Thanks to sound policies and reforms implemented over the years, Tunisia entered the global crisis with strong fundamentals. The authorities’ timely and adequate policy response contributed to mitigating the impact of lower external demand in 2009, said the Executive Board of the International Monetary Fund when concluding the Article IV consultation with Tunisia. Moreover, the financial sector was not affected by the global financial crisis, as banks continued to rely on steady domestic resources. As a result, real gross domestic product (GDP) growth exceeded 3 percent in 2009. With solid exports of services and remittances as well as lower imports, the current account deficit declined and external reserves increased to the equivalent of 6 months of imports of goods and services by end-2009. Inflation remained moderate at 3.7 percent on average.
Economic growth has gathered momentum since mid-2009, on the back of the recovery in exports and solid domestic demand. At the same time, with even stronger import growth, the current account deficit widened significantly and external reserves declined during the first part of 2010, while remaining at a comfortable level. For the year as a whole, as the recovery in Tunisia’s main partners is expected to be modest, Tunisia’s real GDP growth is projected to reach 3.8 percent, supported by a rebound in industrial activity and investment, while agricultural performance will likely be weaker than last year. Inflation edged up slightly to5 percent (year-on-year) in May 2010, due to rising food prices, but non-food price increases have remained very moderate at around 3 percent.
Risks to the outlook are related to the significant downside risks to growth in Tunisia’s European partners, entailing a possible escalation of financial stress and contagion and a more severe impact than currently expected of the planned fiscal consolidation on still-weak domestic demand. The strength of the recovery in Europe will determine to a large extent the pace of Tunisian exports growth, tourism receipts and remittances. On the other hand, the recent depreciation of the euro could boost exports of the euro area, and could benefit Tunisian exports in sectors such as electrical and mechanical industries. The medium-term outlook is subject to similar risks, with Tunisia’s traditional partners expected to be a less buoyant source of external demand than prior to the crisis.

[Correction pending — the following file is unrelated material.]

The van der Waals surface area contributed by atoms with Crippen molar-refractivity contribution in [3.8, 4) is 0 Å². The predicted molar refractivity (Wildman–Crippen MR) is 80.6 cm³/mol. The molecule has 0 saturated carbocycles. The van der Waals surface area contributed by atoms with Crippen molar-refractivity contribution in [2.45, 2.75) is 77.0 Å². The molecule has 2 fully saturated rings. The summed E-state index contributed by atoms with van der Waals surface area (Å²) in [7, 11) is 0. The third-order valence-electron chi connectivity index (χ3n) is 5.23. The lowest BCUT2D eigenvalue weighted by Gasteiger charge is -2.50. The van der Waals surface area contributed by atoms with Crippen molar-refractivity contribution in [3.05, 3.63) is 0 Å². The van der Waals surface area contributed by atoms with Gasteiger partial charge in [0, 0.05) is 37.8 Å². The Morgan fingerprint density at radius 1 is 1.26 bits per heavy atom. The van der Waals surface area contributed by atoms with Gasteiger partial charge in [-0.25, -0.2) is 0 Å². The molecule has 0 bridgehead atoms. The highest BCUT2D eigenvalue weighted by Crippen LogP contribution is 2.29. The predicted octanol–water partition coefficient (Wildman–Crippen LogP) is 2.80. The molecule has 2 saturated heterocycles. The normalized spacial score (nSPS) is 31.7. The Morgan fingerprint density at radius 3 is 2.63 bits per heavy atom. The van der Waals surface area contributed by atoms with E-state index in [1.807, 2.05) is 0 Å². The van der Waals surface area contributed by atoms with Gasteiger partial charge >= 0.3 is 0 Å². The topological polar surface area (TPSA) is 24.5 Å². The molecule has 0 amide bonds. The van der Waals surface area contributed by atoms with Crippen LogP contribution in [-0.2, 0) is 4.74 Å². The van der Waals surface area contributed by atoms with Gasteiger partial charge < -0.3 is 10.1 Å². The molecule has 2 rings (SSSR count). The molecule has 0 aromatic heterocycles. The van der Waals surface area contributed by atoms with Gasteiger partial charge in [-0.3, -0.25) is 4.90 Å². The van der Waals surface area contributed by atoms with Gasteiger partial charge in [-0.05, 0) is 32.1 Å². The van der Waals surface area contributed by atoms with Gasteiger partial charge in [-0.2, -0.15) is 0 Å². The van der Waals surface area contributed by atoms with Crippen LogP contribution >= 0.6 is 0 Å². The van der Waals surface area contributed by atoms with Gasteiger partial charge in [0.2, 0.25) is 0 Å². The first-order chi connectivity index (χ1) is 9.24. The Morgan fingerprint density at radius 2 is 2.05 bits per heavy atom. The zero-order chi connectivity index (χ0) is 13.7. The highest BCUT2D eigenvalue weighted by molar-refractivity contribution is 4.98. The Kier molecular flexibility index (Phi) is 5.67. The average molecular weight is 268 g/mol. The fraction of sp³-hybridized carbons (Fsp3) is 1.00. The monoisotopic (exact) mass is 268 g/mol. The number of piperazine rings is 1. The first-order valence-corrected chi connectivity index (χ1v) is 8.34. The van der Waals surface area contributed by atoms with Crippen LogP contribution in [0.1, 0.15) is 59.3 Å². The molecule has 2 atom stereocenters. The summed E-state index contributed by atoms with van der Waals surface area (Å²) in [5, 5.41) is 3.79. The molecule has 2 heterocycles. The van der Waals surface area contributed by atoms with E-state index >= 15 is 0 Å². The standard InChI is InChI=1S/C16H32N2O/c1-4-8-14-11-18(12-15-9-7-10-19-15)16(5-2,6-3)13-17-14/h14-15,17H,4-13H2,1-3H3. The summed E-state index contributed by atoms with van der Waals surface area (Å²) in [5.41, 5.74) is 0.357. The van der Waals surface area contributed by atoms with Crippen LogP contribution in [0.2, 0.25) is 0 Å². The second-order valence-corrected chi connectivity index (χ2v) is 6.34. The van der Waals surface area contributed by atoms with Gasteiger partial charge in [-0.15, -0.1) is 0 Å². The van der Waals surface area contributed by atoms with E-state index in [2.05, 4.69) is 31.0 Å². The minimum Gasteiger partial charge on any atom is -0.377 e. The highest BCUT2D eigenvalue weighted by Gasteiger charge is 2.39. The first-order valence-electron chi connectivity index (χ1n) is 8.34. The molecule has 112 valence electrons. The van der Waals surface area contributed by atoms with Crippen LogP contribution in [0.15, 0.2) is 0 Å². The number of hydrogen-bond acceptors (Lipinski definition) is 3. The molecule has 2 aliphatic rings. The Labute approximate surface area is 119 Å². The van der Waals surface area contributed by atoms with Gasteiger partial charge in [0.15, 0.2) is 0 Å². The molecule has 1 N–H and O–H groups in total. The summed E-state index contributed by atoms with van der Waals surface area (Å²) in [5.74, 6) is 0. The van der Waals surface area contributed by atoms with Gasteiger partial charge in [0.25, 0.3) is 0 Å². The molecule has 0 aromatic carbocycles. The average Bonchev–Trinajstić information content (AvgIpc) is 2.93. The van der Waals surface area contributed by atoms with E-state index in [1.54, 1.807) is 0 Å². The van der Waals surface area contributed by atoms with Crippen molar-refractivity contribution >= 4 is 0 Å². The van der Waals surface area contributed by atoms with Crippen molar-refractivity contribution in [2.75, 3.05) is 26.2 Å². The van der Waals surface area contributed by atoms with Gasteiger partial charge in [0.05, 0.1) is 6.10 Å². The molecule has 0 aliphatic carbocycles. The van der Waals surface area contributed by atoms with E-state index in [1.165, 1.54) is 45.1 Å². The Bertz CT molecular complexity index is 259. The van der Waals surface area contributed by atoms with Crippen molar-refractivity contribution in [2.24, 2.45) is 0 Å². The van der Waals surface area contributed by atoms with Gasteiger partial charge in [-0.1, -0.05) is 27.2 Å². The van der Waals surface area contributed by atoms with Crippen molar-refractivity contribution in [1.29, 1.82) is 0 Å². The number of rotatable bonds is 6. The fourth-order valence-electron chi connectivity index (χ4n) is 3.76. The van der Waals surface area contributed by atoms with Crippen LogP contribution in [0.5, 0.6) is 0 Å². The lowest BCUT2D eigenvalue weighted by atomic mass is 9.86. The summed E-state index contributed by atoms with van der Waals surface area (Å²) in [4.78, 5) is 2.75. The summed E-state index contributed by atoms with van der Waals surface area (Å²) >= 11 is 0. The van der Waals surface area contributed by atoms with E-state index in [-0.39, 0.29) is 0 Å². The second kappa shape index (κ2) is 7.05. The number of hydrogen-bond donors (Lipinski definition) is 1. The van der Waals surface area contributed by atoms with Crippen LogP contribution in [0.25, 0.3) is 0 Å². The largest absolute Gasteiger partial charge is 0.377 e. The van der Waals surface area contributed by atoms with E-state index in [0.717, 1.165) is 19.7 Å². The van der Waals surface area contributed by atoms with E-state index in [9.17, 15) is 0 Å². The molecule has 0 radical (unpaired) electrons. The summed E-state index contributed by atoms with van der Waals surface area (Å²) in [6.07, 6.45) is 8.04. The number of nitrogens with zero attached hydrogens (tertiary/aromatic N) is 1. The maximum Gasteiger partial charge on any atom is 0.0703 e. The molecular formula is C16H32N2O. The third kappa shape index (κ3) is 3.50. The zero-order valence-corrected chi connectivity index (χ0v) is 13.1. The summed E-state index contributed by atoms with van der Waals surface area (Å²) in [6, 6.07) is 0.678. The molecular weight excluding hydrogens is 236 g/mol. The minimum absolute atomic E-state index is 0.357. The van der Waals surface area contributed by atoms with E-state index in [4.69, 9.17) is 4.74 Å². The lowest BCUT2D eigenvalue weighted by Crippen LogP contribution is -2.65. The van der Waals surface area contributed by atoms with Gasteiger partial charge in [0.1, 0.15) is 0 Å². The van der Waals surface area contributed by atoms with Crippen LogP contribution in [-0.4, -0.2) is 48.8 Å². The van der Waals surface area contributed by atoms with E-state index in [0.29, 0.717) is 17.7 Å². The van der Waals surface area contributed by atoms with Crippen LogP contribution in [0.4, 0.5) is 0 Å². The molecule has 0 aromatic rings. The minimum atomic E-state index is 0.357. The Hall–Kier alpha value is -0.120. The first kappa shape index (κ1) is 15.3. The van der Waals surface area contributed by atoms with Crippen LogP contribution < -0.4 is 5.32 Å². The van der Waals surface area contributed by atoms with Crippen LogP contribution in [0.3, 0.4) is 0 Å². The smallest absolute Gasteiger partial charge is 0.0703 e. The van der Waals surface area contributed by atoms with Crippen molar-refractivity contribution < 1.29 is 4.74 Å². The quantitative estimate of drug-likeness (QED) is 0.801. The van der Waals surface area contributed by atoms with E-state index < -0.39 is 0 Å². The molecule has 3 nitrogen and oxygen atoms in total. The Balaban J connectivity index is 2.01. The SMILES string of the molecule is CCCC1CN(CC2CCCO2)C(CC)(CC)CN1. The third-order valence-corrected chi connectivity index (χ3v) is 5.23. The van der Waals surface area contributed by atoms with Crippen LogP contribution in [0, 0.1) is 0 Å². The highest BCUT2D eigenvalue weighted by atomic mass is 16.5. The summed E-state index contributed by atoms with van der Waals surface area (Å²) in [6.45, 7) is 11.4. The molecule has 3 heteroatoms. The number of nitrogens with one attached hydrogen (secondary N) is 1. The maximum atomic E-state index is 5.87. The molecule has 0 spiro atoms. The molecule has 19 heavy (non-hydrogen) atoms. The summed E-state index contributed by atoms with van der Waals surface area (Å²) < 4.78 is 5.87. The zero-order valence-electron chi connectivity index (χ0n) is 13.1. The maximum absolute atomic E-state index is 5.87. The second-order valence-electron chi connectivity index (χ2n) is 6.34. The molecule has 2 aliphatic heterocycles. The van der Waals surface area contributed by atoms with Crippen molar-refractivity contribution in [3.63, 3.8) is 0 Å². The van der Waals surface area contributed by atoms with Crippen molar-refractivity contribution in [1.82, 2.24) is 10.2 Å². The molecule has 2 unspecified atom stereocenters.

Executive Directors noted that Tunisia weathered the global crisis well, largely reflecting its sound macroeconomic management and structural reforms over the last decade, and timely policy responses since the onset of the crisis. Nonetheless, Directors observed that risks to the outlook remain on the downside given the economy’s high dependence on trade with Europe. Amid continued uncertainties for the external environment, they emphasized the need to maintain macroeconomic policies that support the recovery and to intensify structural reforms that would enhance competitiveness, diversify exports, and promote job creation.
Directors agreed that the fiscal stance in 2010 strikes the right balance between supporting growth and preserving the significant gains achieved in reducing the level of public debt. They welcomed the commitment to resume fiscal consolidation, starting with the 2011 budget, and to further bring down the public debt. This will help maintain investors’ confidence and retain sufficient fiscal space to mitigate the impact of possible future shocks. To that end, Directors stressed the importance of following through with plans to expand the tax base, reform the social security system, and contain public spending on wages and food and fuel subsidies, while maintaining public investment on infrastructure.
Noting that credit to the economy continues to grow strongly, Directors concurred that monetary and exchange rate policies should be geared toward avoiding a build-up of inflationary pressures and ensuring that the recent weakening of the external balance does not persist. They considered that the authorities’ medium-term objectives to move to inflation targeting, full convertibility of the dinar, and an open capital account could help the economy to adapt better to changes in the external environment. At the same time, Directors stressed that significant preparatory measures are still needed, particularly continued strengthening of the banking system, further deepening of the foreign exchange market, and improving the effectiveness of monetary policy transmission. While noting the progress achieved in strengthening the financial system, Directors encouraged the authorities to move forward with plans for further improvements, including measures that would lead to a continued reduction in the level of non-performing loans and strengthen financial sector supervision.
Directors stressed that continued structural reforms remain critical to boost growth, enhance competitiveness and address the problem of persistent high unemployment, particularly among the young. They welcomed the envisaged measures to increase productivity by improving the business environment, reforming labor market policy, increasing capital investment, and modernizing and strengthening the financial sector.